Every time I enter White Star Market, I walk by CounterSpace and eye all the made-from-scratch cookies and brownies, multilayered cakes and berry-filled muffins arrayed beneath glass domes. On the other end of the Government Street food hall, Rêve Coffee Roasters brews slow, thoughtful cups of coffee.

This arrangement makes it far too easy to grab a post-meal coffee and a cookie on my way out the door.

During one recent visit to the food hall, a tall, pink-frosted cake decorated with tiny gold stars and confettilike sprinkles stood out at CounterSpace. The Champagne cake ($5.75 per slice) was made up of two layers of moist, light white cake. What made it special was the strawberry buttercream icing, which was soft and creamy with a light sweetness and a hint of strawberry flavor.


The cake at CounterSpaceBR usually has a special ingredient, such as the Ovaltine that flavors the buttercream icing in the chocolate cake.

Almost every cake or cookie has a special little touch that isn’t advertised on the handwritten notes on the outside of the glass displays. Ask the staff: They will tell you the strawberry frosting is made with freeze-dried strawberries, and the secret ingredient to the chocolate cake’s equally amazing icing is Ovaltine.


The blueberry muffin was filled with juicy berries that can stain your fingers purple when you eat it, and the pink, delicate macaron was sweet and savory, a mix of chocolate and bacon.

I was delighted by the cookies at CounterSpace. They rotate regularly, but a mainstay is the salted chocolate chip ($2.74), a gooey chocolate chip cookie sprinkled with sea salt, a topping that intensifies the understated sweetness of the cookie. While I loved the soft center, some may find it a little too doughy.

You don’t have to wait for breakfast to try their muffins. I was impressed by a blueberry muffin ($3) with crunchy sugar sprinkled on top and berries so plump they stained my fingers purple.

On my last visit to CounterSpace, I was drawn to a delicate pink macaron — and I was surprised by its contents. This wispy cookie was a chocolate bacon macaron ($3.50), with a crispy outside and a sticky, savory, bacon-flavored inside. Like everything at CounterSpace, it was subtle and complex in flavor. And it begged for a cup of coffee.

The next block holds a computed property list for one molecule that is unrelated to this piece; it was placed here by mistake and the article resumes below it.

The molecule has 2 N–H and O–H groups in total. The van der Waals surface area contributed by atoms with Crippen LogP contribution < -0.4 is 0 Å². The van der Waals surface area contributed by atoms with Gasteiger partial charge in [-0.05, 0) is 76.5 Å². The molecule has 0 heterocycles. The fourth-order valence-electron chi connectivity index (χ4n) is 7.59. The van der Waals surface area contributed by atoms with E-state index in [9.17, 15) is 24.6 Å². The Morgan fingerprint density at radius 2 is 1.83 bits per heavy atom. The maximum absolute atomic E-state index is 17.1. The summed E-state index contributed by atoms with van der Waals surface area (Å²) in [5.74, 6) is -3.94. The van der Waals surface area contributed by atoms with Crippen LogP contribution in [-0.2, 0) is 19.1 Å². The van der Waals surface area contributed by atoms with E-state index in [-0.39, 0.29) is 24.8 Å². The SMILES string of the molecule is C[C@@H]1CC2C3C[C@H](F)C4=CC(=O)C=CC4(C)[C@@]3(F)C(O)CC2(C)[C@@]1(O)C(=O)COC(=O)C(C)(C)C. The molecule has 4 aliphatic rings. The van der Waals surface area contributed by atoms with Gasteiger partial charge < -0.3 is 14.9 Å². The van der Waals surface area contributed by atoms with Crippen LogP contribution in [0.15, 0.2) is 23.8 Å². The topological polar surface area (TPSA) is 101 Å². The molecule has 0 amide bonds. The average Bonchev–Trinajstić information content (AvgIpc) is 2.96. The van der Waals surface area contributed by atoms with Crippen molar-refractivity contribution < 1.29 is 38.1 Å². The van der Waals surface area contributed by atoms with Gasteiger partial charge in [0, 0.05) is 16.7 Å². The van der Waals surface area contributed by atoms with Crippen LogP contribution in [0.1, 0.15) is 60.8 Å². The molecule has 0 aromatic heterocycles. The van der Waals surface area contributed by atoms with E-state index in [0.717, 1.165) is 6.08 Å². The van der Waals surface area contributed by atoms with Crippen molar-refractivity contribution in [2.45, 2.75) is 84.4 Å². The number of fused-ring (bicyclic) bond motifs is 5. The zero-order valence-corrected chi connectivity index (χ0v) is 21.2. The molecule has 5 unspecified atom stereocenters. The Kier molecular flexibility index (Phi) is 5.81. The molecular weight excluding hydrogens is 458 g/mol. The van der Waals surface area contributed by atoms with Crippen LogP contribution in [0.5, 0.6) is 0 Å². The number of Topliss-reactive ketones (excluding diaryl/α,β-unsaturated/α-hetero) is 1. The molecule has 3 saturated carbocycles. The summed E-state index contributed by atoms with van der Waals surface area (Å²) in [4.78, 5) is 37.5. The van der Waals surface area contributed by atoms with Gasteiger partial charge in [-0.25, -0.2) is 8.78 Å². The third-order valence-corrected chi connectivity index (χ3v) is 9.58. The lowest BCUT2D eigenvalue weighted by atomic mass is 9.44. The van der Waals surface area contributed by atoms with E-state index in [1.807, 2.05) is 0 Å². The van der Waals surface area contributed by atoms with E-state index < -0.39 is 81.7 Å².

Between its micro-roasting facility in Lafayette and its meticulous brewing techniques, Rêve Coffee Roasters attends to nearly every detail in the coffee-making process. Like most third-wave coffee houses — the post-Starbucks generation of shops that take a more artisanal approach to coffee — they aim to emphasize flavor notes found in the coffee itself.


Alysse Wiggins, a barista at Reve Coffee Lab in Baton Rouge, brews a pour-over coffee using a V60 pour-over system.

Because of this philosophy, Rêve's espresso is nutty and complex, flavors exemplified by their macchiato ($3.50), a shot of espresso with a small amount of foamy milk. The combination tasted slightly caramelized and chocolaty.

At Rêve, vividly drawn chalk illustrations detail the two selections of beans available each day. Earlier this month I tried a cup made of isekaka peaberries from Papua New Guinea brewed through the pour-over method ($4.25). I watched the barista carefully grind the beans and patiently pour water over the grounds.

It was a delicious cup from start to finish with no bitterness at all. The chalkboard said the beans carried notes of lime, cherry and cocoa, and all but the lime stood out to my palate.


The matcha latte at Rêve tastes earthy, and with a pour of Reve’s housemade almond milk, it is lightly sweet and nutty.

On my last trip to Rêve, I decided to try something different. I sampled the fizzy kombucha — a fermented tea — made by a Lafayette local, and it was great, but I decided on a matcha latte ($5.25) with Rêve's house-made almond milk.

A green tea packed with antioxidants, matcha has an earthy taste. The barista ground the tea with a mortar and pestle before brewing. There’s the attention to detail again. It tasted grassy, and the milk added a nutty flavor. I opted for a drizzle of honey to sweeten it. While the matcha was not my preferred drink, adventurous tea drinkers will appreciate the handmade treat.

Rêve and CounterSpaceBR create meticulously crafted sweets and beverages that should be relished. Because of their high quality, they also carry a slightly higher price tag than your regular cup of coffee and cookie you may grab on the way to work. But these items are worth the occasional splurge. They are to be savored and celebrated.

This article is part of a series of reviews of White Star Market Vendors. Look for more in future issues of Red.

CounterSpace and Rêve Coffee Roasters

Inside White Star Market, 4624 Government St.


10 a.m. to 3 p.m. Sunday and Monday; 10 a.m. to 9 p.m. Tuesday through Thursday; 10 a.m. to 10 p.m. Friday and Saturday

Rêve Coffee Lab

7 a.m. to 3 p.m. Monday; 7 a.m. to 7 p.m. Tuesday through Friday; 8 a.m. to 7 p.m. Saturday and Sunday


Pros: Attention to detail. Premium ingredients and preparation.

Cons: Price (but you get what you pay for). Slightly doughy salted chocolate chip cookie.